For all the romantic notions of writers sitting alone, hacking away in anonymity on their manuscript (with or without a bottle of bourbon and smoldering ashtray full of cigarettes), the truth is that very few successful writers go it alone. Even the most solitary writers usually rely on the input of friends and fellow writers. As much as my fellow creative writing classmates and I would groan about having to take yet another workshop class and read through a pile of each other’s fiction, those weekly sessions were motivating. We had our own writing community, which kept us writing and gave us feedback.
The most successful graduates of that program had one thing in common: They joined or created writing groups once they got out. Today, most people are pretty familiar with the need to network in their respective jobs. Networking for writing is much the same—and just as important.
So how can a writing community help you as a self-published author?
- For starters, it can keep you motivated. Even if you’re not sharing your work, you can use a group to share your goals and progress.
- You can learn from others. There’s a lot writers can learn from one another about the business of writing, from how to price your book to how to deal with copyright. Chances are, in a group of writers, someone’s had the experience.
- You’ll be able to test your ideas. Is it a good idea to change the POV halfway through the second chapter? The only way you’ll find out is by trying—and by getting a second opinion.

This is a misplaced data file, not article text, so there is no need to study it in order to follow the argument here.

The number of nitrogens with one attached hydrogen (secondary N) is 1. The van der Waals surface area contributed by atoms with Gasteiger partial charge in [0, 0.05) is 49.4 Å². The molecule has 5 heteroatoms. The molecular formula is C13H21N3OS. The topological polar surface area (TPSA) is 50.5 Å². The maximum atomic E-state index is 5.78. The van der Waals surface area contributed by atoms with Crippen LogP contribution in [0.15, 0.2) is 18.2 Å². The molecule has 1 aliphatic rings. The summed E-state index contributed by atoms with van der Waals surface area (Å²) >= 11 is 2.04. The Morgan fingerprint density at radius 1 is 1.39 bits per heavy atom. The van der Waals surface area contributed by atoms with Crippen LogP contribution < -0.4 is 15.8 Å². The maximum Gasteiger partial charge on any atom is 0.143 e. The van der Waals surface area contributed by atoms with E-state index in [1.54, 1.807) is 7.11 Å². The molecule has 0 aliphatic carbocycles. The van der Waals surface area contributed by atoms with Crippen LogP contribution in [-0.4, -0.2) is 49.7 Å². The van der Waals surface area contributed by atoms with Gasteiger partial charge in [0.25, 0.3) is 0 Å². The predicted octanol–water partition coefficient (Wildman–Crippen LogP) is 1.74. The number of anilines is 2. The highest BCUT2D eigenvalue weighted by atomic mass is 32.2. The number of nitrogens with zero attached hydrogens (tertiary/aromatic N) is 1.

- There will be access to other’s expertise. Writers tend to be a diverse group of people, with varied experiences in the real world. Someone’s knowledge of horticulture or bricklaying for instance, might help you with a crucial plot point.
- You’ll cultivate an audience. When your work is done and released into the world, you’ll have a knowledgeable and enthusiastic audience that can help you get those first sales and reviews—important stuff in the world of online bookselling.
With forums, online writing communities, Google Hangouts, Twitter, and chat rooms—not to mention the whole physical world of bookstores, libraries, and cafés—there are thousands of ways to connect with other writers. And whether those communities are virtual or in real life, you’ll get the support you need while writing. And even better, you’ll have people to celebrate with when you’ve made your final revisions.
Where should you start?
Goodreads has groups devoted to writing, plus a whole section where you can post your writing and get comments.
Scribophile is a platform for sharing your work online, and has both free and paid membership options.
Meetup.com lists real-world writing groups, like the popular “Shut up and write.”
Twitter can also be a great place to build your unofficial writer’s network. A search on #writersblock is bound to bring up individuals who’d love to work out some ideas.